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Zero Degrees

Zero Degrees

Geographies of the Prime Meridian

Charles W. J. Withers

ISBN 9780674088818

Publication date: 03/13/2017

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Space and time on earth are regulated by the prime meridian, 0°, which is, by convention, based at the Royal Observatory, Greenwich. But the meridian’s location in southeast London is not a simple legacy of Britain’s imperial past. Before the nineteenth century, more than twenty-five different prime meridians were in use around the world, including Paris, Beijing, Greenwich, Washington, and the location traditional in Europe since Ptolemy, the Canary Islands. Charles Withers explains how the choice of Greenwich to mark 0° longitude solved complex problems of global measurement that had engaged geographers, astronomers, and mariners since ancient times.

Withers guides readers through the navigation and astronomy associated with diverse meridians and explains the problems that these cartographic lines both solved and created. He shows that as science and commerce became more global and as railway and telegraph networks tied the world closer together, the multiplicity of prime meridians led to ever greater confusion in the coordination of time and the geographical division of space. After a series of international scientific meetings, notably the 1884 International Meridian Conference in Washington, DC, Greenwich emerged as the most pragmatic choice for a global prime meridian, though not unanimously or without acrimony. Even after 1884, other prime meridians remained in use for decades.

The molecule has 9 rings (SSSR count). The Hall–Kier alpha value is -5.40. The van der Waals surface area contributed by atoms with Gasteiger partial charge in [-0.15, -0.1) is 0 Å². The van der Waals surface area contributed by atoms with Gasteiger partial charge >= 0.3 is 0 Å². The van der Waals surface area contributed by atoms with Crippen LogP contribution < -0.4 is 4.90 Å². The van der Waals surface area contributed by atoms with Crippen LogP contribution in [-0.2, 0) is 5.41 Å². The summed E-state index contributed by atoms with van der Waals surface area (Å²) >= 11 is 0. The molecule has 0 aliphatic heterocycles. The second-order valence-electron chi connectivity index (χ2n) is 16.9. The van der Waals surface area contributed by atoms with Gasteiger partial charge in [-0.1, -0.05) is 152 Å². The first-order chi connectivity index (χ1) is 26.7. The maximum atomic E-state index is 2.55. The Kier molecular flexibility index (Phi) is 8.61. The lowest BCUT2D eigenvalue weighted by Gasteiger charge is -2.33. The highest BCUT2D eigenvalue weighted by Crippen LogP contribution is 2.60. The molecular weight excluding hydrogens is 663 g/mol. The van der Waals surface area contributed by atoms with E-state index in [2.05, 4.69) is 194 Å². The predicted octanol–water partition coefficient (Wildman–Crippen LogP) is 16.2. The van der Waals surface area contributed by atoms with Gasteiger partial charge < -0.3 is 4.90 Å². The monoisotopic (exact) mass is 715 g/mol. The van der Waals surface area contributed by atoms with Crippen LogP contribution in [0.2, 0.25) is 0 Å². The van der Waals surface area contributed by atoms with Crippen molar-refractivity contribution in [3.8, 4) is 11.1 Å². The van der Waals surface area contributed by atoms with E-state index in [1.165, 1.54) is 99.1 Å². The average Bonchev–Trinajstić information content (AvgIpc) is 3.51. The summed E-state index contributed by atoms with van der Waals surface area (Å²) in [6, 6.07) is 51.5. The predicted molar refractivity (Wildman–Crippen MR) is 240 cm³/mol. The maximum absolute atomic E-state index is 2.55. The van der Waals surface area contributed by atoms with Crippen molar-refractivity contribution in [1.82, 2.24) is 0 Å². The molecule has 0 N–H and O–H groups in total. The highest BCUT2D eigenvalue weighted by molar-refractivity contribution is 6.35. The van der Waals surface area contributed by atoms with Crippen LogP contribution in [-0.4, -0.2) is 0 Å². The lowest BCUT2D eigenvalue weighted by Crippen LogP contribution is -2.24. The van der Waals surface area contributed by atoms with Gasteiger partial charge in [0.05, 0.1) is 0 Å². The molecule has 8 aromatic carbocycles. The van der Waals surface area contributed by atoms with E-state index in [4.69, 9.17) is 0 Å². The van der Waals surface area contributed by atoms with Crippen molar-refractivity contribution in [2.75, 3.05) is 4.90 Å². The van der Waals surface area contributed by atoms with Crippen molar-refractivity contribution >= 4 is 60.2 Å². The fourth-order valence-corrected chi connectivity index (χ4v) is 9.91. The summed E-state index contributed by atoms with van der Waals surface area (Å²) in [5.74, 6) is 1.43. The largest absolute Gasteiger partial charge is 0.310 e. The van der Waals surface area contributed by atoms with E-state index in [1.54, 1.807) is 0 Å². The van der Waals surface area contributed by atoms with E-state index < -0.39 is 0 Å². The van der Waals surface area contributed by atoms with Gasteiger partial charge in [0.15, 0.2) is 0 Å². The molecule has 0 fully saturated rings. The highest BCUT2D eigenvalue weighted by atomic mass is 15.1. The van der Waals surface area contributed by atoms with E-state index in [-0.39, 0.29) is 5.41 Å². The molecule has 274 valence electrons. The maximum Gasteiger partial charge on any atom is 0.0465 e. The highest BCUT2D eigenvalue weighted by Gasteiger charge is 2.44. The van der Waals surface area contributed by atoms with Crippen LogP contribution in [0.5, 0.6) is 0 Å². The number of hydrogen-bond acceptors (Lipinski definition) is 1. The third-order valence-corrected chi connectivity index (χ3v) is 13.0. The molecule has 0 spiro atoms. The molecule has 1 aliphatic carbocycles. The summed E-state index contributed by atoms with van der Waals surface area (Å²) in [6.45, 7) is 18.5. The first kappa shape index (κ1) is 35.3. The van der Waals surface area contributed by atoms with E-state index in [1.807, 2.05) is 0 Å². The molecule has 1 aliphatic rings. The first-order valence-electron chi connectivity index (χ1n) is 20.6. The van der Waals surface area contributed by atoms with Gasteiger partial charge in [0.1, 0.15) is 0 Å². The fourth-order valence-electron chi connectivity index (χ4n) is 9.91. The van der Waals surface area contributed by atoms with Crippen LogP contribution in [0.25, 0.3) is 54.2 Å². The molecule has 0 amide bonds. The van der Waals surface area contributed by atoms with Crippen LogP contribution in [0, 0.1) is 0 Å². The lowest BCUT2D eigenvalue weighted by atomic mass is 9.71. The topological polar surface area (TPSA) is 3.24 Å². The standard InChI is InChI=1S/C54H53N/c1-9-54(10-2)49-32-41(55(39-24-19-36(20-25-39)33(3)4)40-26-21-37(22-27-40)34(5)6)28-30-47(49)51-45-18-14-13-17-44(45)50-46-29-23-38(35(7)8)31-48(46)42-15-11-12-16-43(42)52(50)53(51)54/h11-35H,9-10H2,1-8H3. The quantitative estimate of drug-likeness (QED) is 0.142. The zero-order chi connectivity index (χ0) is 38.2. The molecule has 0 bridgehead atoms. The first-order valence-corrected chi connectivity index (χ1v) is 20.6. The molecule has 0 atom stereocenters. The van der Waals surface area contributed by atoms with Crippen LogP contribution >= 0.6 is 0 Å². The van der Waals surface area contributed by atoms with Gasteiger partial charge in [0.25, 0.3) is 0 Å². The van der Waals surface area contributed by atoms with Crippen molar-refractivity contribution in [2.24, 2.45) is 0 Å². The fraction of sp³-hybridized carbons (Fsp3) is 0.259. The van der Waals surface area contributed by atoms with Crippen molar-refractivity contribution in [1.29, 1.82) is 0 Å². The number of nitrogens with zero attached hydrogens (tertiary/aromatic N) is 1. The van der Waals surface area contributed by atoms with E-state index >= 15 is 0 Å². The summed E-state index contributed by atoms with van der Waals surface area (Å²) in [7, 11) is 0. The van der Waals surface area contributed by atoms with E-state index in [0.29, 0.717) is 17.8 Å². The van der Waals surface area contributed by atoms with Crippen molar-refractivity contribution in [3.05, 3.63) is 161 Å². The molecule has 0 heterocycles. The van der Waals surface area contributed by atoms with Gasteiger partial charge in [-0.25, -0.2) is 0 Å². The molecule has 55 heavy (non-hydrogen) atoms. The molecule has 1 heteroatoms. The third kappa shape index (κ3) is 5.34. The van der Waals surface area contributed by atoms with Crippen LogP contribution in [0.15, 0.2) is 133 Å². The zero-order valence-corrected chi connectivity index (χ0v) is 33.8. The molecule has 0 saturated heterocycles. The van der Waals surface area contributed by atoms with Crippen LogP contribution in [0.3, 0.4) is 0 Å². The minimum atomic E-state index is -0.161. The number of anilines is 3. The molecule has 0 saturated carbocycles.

As Zero Degrees shows, geographies of the prime meridian are a testament to the power of maps, the challenges of accurate measurement on a global scale, and the role of scientific authority in creating the modern world.


  • [A] wonderful new book on the long and uneven history of the Prime Meridian…The book is deeply and impeccably researched, and immensely detailed, but it is always a fascinating and compelling read…It is hard to imagine a better, fuller or more coherent account of how modern time came to be.

    —Penny Fielding, Journal of British Studies


  • 2017, Winner of the John Lyman Book Award


  • Charles W. J. Withers is Ogilvie Chair of Geography, University of Edinburgh, and Geographer Royal for Scotland.

Book Details

  • 336 pages
  • 6-1/8 x 9-1/4 inches
  • Harvard University Press